A few months before I retired at the end of 2010, I began to intentionally take walks almost every day. I’d done it for a lotta years before I moved to Santa Barbara and began my pastoral work, but somehow, the habit died away. We lived on a street without sidewalks, it was quite hilly . . . yadda, yadda, yadda.
I quit. I was distracted. I was lazy.
Then I landed in the hospital with blood clots in both lobes of both lungs and I began to think about trying to get more exercise. So I walked. Very slowly at first, walking laps around the large parking area of our driveway or around the campus at church, sometimes even around the pews in the sanctuary.
Then I went to Laity Lodge in the fall of 2012 — my second time to that marvelous place — and one of our speakers was an expert on neurobiology. We happened to be in the same van heading to the airport for our flights home and I asked him what the latest developments were for the treatment of Alzheimer’s disease. He said this: “Sadly, there isn’t much that we know right now. It’s a much more complex process than we initially thought and the meds we’ve developed only target tiny pieces of that process. But there is one thing we do know that can help prevent or delay onset of this disease and that is this: thirty minutes of aerobic exercise at least five days each week.”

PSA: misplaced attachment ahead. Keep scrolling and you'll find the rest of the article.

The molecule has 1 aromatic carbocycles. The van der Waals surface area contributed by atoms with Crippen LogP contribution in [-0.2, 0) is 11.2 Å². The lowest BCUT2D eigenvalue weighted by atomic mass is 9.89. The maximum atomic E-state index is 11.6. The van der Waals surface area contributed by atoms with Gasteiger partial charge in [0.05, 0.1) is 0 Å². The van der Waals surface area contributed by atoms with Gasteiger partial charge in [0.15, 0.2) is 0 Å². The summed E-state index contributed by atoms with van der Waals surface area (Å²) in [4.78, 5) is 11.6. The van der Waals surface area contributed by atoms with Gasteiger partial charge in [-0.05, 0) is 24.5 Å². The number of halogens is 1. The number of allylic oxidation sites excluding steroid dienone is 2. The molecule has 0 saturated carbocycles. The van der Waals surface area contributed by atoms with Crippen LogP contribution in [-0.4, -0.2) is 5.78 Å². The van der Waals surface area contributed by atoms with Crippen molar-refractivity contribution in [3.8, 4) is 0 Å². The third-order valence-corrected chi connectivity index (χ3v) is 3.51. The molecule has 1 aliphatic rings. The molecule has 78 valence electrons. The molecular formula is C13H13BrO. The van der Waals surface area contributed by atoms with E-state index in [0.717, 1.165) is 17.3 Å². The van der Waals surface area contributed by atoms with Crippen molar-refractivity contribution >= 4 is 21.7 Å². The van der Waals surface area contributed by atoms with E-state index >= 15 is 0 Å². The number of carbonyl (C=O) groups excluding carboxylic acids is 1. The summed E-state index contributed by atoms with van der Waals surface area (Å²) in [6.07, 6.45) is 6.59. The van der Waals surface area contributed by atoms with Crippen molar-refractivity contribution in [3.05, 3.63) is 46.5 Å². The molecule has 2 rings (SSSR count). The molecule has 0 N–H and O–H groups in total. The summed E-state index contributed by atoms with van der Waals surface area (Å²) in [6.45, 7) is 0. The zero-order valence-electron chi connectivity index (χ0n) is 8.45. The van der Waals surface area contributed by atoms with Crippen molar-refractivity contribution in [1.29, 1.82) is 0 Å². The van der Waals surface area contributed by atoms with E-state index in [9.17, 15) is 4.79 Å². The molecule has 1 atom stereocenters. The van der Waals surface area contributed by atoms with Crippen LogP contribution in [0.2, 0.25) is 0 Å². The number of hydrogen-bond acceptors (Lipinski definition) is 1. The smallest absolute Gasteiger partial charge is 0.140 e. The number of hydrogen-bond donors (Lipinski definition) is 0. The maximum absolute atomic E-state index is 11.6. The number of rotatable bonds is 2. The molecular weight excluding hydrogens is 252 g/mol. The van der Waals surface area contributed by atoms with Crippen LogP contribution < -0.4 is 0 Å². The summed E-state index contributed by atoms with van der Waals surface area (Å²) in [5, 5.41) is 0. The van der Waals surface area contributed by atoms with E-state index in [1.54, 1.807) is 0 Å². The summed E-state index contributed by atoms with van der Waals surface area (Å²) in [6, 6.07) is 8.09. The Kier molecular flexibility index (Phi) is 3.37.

So I began to step it up even more, getting to about a mile and a half or two miles each evening. Slowly, I began to get stronger and I also began to drops a few pounds here and there.
Then, I injured my foot while on vacation. And during PT for that injury, I sustained a far worse one — the story of which you undoubtedly have heard enough about to last a lifetime. I could no longer walk and the pounds began to slowly return.
Then, after trying various combinations of strange footgear and consulting with three different doctors, I had corrective surgery. And going into that surgery, I put myself on a fairly stringent diet and lost a number of pounds just before and for several months after that surgery and recuperation.
Within about two months, I began to take very, very careful walks once again — laps around my driveway and occasional circles at the beach nearest to that home. Since our move, I have mapped out a route in our new neighborhood and found another beach that allows me to walk on the sand at low tide. The pictures in this post were taken with my iPhone while on each of these routes.
You know what? I LOVE WALKING. I often have my longest prayer times when I’m walking. I don’t talk much, but I listen and I lift names and faces to our loving God, trusting that God knows their needs far better than I. Since our trip to Kauai last July, I am waking up much earlier than ever before in my life (which means about 6:15 or so — I am SO a night owl and not a morning person!) and I’m usually out of the house between 7 and 7:30.
And they are also good for me — in every way I can think of. Since that initial hospitalization for pulmonary emboli in May of 2010, I have lost about 80 pounds — very, very slowly. And, hopefully, permanently. I’ve dealt with weight/food issues my entire adult life, so I make no guarantees. Somehow, this feels very different from earlier weight loss episodes and I am praying that I am very different.
So far, so good.
What do you do to stay healthy?